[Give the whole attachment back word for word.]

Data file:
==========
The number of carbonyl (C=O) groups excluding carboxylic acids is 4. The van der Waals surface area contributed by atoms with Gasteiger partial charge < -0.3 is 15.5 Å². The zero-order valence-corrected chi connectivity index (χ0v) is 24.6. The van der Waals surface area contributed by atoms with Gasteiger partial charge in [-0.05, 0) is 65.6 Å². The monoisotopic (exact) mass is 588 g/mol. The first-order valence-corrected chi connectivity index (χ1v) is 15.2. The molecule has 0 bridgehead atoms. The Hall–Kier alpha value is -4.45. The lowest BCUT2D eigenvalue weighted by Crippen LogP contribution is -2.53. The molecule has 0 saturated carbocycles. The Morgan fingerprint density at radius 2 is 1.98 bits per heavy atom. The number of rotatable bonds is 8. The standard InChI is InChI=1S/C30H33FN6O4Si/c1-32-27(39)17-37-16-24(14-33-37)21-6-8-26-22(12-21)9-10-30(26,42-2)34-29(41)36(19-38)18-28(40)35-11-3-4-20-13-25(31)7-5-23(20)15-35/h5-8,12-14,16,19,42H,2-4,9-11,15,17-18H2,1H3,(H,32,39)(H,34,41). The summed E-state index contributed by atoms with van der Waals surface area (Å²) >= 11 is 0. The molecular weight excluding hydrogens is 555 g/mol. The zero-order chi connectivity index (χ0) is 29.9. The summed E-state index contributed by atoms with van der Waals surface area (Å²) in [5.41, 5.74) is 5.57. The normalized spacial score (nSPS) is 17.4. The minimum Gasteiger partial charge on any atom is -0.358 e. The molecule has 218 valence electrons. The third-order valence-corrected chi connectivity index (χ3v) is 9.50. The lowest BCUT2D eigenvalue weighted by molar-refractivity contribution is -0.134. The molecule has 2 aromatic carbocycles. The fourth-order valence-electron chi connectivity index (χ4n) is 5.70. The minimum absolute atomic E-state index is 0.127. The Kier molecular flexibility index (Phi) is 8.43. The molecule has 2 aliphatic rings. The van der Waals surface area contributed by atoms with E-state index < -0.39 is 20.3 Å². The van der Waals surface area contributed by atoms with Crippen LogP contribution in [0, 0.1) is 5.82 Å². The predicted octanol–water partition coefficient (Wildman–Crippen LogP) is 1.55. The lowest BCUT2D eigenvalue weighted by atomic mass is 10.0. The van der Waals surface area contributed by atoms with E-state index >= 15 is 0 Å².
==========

The number of carbonyl (C=O) groups excluding carboxylic acids is 4. The van der Waals surface area contributed by atoms with Gasteiger partial charge < -0.3 is 15.5 Å². The zero-order valence-corrected chi connectivity index (χ0v) is 24.6. The van der Waals surface area contributed by atoms with Gasteiger partial charge in [-0.05, 0) is 65.6 Å². The monoisotopic (exact) mass is 588 g/mol. The first-order valence-corrected chi connectivity index (χ1v) is 15.2. The molecule has 0 bridgehead atoms. The Hall–Kier alpha value is -4.45. The lowest BCUT2D eigenvalue weighted by Crippen LogP contribution is -2.53. The molecule has 0 saturated carbocycles. The Morgan fingerprint density at radius 2 is 1.98 bits per heavy atom. The number of rotatable bonds is 8. The standard InChI is InChI=1S/C30H33FN6O4Si/c1-32-27(39)17-37-16-24(14-33-37)21-6-8-26-22(12-21)9-10-30(26,42-2)34-29(41)36(19-38)18-28(40)35-11-3-4-20-13-25(31)7-5-23(20)15-35/h5-8,12-14,16,19,42H,2-4,9-11,15,17-18H2,1H3,(H,32,39)(H,34,41). The summed E-state index contributed by atoms with van der Waals surface area (Å²) >= 11 is 0. The molecular weight excluding hydrogens is 555 g/mol. The zero-order chi connectivity index (χ0) is 29.9. The summed E-state index contributed by atoms with van der Waals surface area (Å²) in [5.41, 5.74) is 5.57. The normalized spacial score (nSPS) is 17.4. The minimum Gasteiger partial charge on any atom is -0.358 e. The molecule has 218 valence electrons. The third-order valence-corrected chi connectivity index (χ3v) is 9.50. The lowest BCUT2D eigenvalue weighted by molar-refractivity contribution is -0.134. The molecule has 2 aromatic carbocycles. The fourth-order valence-electron chi connectivity index (χ4n) is 5.70. The minimum absolute atomic E-state index is 0.127. The Kier molecular flexibility index (Phi) is 8.43. The molecule has 2 aliphatic rings. The van der Waals surface area contributed by atoms with E-state index < -0.39 is 20.3 Å². The van der Waals surface area contributed by atoms with Crippen LogP contribution in [0, 0.1) is 5.82 Å². The predicted octanol–water partition coefficient (Wildman–Crippen LogP) is 1.55. The lowest BCUT2D eigenvalue weighted by atomic mass is 10.0. The van der Waals surface area contributed by atoms with E-state index >= 15 is 0 Å².